Information on working terriers, dogs, natural history, hunting, and the environment, with occasional political commentary as I see fit. This web log is associated with the Terrierman.com web site.
They weren't always so deformed.http://www.globalgallery.com/enlarge/036-65594/I highly suspect that the field spaniel breed absorbed the old type Sussex, but I can't find any evidence of that. The painting by Stubbs shows a dog that could pass for a field spaniel today, which were originally considered the intermediate size between English cockers and English springers. But the fact that so many Field spaniels are the exact same shade of liver as the Sussex has me wondering.There is a propaganda piece about hunting with Sussex on their breed club's website: http://www.sussexspaniels.org/HuntingwithaSussex.pdfThis person claims that a Sussex has more endurance than a field line golden as a flushing dog. I know why: a golden can actually cover more ground than a Sussex and it won't stop to rest every 45 minutes. I'm very skeptical that this person uses Hovawarts and Dobermanns that often as flushing dogs either. Some Hovawarts look like goldens, but they act like a cross between a Kuvasz and a German shepherd-- that's what they mainly are, a recreation of the old Saxon farm dog. Dobermanns might have some birdiness through two of their ancestors-- the shorthair and the Weimaraner.
Yes, a bit of an amusing article as "the standard" bird dog against which the Sussex is being compared seems to be a Doberman. A Doberman?? And a Hovawarts. A Hovawarts? That's another guard dog! Bottom line is that people vote with their feet, and in a world PACKED with bird hunters all over the world, not many are going to this breed. We used to have good field cocker spaniels. Some people STILL have them. I am pretty sure that gene pool is bigger than six dogs wide, without 42% hip dysplasia! If you need a small bird dog, that's the way to go.Patrick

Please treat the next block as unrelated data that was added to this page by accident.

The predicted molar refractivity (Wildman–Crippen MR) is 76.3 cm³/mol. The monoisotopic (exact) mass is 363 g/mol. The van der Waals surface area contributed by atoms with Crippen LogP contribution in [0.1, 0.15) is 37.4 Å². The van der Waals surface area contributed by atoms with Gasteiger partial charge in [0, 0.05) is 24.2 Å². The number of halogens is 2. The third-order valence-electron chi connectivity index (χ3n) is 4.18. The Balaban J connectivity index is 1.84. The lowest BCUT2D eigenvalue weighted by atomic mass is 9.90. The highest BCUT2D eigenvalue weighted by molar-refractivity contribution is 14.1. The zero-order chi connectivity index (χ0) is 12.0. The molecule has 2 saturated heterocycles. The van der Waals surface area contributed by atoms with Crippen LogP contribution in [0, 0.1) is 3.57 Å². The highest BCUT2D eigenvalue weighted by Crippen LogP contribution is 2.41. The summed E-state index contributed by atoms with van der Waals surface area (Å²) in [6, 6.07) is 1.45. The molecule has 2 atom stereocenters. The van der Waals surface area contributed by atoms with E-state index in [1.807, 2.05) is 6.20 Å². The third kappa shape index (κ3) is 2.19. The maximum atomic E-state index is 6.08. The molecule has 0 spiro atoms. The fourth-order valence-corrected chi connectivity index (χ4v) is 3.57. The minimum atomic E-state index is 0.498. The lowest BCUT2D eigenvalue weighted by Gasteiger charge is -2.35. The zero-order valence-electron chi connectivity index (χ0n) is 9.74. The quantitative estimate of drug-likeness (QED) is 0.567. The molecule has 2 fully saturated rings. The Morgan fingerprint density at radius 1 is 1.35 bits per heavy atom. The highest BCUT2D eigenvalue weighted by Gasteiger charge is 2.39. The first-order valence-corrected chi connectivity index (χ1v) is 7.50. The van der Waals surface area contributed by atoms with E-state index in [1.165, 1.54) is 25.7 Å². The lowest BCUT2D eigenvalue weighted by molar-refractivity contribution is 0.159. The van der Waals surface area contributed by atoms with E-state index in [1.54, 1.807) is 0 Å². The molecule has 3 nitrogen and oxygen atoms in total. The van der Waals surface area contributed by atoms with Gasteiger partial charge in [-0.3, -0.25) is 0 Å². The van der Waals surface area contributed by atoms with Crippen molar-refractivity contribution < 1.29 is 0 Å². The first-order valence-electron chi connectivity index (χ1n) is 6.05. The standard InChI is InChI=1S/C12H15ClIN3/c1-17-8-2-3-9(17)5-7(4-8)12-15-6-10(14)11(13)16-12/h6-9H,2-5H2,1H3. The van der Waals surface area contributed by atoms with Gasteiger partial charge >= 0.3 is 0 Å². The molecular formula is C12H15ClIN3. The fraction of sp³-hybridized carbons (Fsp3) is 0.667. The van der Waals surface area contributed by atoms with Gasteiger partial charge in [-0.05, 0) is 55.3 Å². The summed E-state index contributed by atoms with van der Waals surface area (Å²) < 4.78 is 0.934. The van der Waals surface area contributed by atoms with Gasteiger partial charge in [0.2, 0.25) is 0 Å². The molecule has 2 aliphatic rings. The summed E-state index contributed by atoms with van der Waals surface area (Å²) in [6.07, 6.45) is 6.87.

Actually, Retrieverman, that isn't a propaganda piece about the Sussex's hunting abilities. It's true.I worked my Sussex on a beating line (in Sussex!) for about five years. He certainly never sat down to rest every 45 minutes but had tremendous stamina and was always on the go. We started at 9am and went on until 1.30pm, but he could have gone on all day. Waorking on a beating line is pretty intensive and afterwards both dogs and handlers are worn out.Sussex are slow compared to Springers and cockers but they don't waste their energy, which may be why they can keep going so long. Mine was very through too and invariably flushed pheasants the other, faster, spaniels had left behind. A friend's Sussex (on the same shoot) once dived into a fast-flowing stream after a pheasant. Both dog and bird disappeared for a bit then the Sussex re-surfaced with the bird in his mouth.They are amazingly strong and don't feel the cold at all.The downside of them is that they are rather difficult to train and working tests can be tricky because they see no point going into undergrowth when there's no game there.They are at their best as beating line dogs.Terrier man, I do agree with what you say about pedigree dogs and their deformities and inherited problems and I wish the Sussex had a larger gene pool.In the UK they try to breed the Sussex with longer legs than Stump, although mine was like him.They may look rather too much like show dogs, with their long ears and excessive coats but they very definitely still have their hunting instinct and an outstanding nose.Working springer and working cocker people rather look down on Sussex as gundogs over here (UK). The spaniel (gundog) trainers I came across were quite condescending too, implying I was wasting my time with a Sussex. But on beating lines people do change their mind when they see them in action.I shall always remember a remark one of my companions made during a shoot - a man who has won several field trials with his working cockers.He said, having watched my dog hunting in the undergrowth: "that one's better than the lot of them".My Sussex died 3 weeks ago and I'm heart-broken.One more thing, they are not the same shade of brown as the Field but are lighter - golden liver, as opposed to liver.